If you don’t know anything else about the Milky Way galaxy, the galaxy our solar system resides in, you probably know these two things:
- Although it’s not a particularly large galaxy by cosmic standards, it’s freaking huge by any standards we’re familiar with: 100,000 light years in diameter, containing about 300 billion solar systems. None of our unmanned probes are likely to ever leave it. We may as well pretend the Milky Way is the entire universe, really, because the only way we can interact with galaxies outside of it is by observing what they were like in the distant past.
- It’s also really fast by human standards, moving through space at a speed somewhere between 130km/second and 600km/second (290,000 to 1.3 million miles per hour).
Which isn’t to say that some of these celestial objects aren’t a little bit spooky. Take Smith’s Cloud, for example. About a tenth as wide as the Milky Way and headed for the Milky Way’s Perseus arm in about 27 million years, it stands out for one very simple reason: it has already collided with the Milky Way at least once 70 million years ago, and it came out unscathed.
Now, armed with new data from the NRAO’s Green Bank Telescope, scientists are beginning to figure out the secret of Smith’s Cloud’s invulnerability: it’s most likely surrounded by a shield of dark matter. As National Geographic’s Nadia Drake explains:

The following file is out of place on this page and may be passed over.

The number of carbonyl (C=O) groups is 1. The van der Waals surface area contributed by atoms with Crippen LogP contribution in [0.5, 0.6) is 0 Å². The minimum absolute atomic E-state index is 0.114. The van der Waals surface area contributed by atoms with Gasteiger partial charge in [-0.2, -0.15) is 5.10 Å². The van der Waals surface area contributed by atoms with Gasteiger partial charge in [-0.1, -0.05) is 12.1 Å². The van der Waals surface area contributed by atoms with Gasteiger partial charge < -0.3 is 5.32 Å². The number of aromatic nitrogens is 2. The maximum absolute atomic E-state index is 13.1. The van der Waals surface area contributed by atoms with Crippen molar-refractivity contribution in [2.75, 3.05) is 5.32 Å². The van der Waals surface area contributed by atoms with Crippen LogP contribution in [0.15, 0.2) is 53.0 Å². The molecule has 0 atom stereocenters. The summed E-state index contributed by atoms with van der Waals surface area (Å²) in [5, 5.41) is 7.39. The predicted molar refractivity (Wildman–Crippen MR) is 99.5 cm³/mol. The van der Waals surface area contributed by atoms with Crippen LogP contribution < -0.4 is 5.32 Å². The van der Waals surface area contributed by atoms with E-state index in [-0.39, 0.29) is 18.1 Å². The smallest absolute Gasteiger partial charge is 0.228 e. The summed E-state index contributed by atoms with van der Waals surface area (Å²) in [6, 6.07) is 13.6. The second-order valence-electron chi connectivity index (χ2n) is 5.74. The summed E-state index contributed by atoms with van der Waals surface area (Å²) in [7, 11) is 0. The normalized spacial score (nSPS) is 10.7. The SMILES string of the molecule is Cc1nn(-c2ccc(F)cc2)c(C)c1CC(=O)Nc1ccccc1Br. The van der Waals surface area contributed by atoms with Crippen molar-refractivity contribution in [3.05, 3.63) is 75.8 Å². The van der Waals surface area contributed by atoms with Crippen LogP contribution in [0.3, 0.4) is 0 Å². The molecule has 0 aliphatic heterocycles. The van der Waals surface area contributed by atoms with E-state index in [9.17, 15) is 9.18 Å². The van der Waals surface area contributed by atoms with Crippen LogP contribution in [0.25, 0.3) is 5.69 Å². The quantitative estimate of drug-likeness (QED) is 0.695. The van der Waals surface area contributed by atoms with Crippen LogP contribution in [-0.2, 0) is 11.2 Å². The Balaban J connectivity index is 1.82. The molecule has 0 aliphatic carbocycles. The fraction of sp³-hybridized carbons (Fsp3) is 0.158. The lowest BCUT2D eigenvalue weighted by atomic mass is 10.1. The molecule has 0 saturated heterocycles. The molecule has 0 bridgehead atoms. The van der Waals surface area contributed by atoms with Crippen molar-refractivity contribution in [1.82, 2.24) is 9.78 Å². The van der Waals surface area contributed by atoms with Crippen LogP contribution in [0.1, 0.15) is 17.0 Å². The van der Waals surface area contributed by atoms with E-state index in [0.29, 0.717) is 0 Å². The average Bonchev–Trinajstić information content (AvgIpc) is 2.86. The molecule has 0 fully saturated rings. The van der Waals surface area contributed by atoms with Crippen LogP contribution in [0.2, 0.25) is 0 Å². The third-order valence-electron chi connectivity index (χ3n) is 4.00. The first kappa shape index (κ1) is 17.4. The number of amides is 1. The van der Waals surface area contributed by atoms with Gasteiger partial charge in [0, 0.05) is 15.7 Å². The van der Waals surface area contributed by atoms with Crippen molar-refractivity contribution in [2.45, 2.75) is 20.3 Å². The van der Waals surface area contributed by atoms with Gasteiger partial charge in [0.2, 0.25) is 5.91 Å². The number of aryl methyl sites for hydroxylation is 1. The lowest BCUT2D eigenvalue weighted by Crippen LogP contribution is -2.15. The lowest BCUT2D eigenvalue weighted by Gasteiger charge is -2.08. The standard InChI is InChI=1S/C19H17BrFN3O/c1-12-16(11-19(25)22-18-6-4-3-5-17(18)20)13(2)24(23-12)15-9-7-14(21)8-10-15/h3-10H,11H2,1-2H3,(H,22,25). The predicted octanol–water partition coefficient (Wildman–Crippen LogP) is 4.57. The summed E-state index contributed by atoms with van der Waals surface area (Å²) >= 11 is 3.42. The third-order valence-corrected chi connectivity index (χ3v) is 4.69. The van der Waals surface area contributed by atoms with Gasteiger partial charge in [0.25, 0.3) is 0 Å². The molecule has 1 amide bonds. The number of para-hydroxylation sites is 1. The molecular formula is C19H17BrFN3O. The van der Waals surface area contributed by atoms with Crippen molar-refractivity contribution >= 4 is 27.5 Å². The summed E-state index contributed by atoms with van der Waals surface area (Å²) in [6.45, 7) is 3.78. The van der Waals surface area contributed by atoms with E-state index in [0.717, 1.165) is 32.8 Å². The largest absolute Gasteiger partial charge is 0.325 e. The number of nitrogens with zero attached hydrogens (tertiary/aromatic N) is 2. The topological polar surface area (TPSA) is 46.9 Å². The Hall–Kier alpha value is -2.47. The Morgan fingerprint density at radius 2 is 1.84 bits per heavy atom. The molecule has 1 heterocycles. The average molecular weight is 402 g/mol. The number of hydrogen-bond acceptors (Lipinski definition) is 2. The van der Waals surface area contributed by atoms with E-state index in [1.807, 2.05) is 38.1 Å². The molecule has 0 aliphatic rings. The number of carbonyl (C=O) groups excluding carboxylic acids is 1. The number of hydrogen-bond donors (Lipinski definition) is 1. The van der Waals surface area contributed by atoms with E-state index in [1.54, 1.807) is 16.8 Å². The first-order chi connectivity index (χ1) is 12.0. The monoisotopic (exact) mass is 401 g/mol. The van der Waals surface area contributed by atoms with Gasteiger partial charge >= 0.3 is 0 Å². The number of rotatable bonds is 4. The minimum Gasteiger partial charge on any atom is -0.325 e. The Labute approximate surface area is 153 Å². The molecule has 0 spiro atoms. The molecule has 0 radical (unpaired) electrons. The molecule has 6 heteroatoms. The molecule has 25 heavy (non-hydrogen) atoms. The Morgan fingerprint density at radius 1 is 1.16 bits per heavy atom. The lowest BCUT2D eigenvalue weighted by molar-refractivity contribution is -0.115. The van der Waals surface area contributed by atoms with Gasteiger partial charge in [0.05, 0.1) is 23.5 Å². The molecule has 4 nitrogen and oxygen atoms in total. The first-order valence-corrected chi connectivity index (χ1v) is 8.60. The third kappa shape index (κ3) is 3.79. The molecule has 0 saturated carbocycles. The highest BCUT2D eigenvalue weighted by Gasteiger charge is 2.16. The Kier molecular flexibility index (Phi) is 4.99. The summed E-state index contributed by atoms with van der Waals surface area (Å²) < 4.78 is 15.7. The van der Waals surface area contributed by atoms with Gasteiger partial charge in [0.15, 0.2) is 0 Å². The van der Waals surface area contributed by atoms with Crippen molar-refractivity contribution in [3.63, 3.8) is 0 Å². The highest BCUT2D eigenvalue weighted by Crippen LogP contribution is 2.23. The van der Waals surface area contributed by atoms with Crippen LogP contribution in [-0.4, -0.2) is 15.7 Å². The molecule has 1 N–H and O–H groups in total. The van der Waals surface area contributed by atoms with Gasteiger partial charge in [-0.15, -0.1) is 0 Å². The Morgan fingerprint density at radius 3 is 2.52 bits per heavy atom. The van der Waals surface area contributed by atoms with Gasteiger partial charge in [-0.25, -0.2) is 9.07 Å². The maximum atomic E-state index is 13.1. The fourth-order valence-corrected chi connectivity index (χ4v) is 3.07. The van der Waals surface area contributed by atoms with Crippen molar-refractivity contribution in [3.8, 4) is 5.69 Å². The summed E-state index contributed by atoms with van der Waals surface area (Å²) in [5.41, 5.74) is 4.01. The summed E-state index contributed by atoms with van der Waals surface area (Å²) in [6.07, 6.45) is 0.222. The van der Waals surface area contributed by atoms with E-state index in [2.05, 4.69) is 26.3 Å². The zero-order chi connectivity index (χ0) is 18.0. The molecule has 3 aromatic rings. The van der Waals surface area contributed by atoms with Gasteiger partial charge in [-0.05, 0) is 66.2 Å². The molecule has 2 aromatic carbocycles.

Like a cosmic burrito, the cloud is wrapped in dark matter — the mysterious substance thought to comprise more than 80 percent of the matter in the universe. That dark shell protects the cloud from being shredded by the Milky Way (though it does appear to have a tail, like a comet, containing material that’s being sucked up by the galaxy).
So what else owes its cohesiveness to dark matter? And where did this stuff come from, anyway? It might be a long time before we know the answers to these questions. And Smith’s Cloud and our beloved Milky Way keep coasting through the universe, just the same.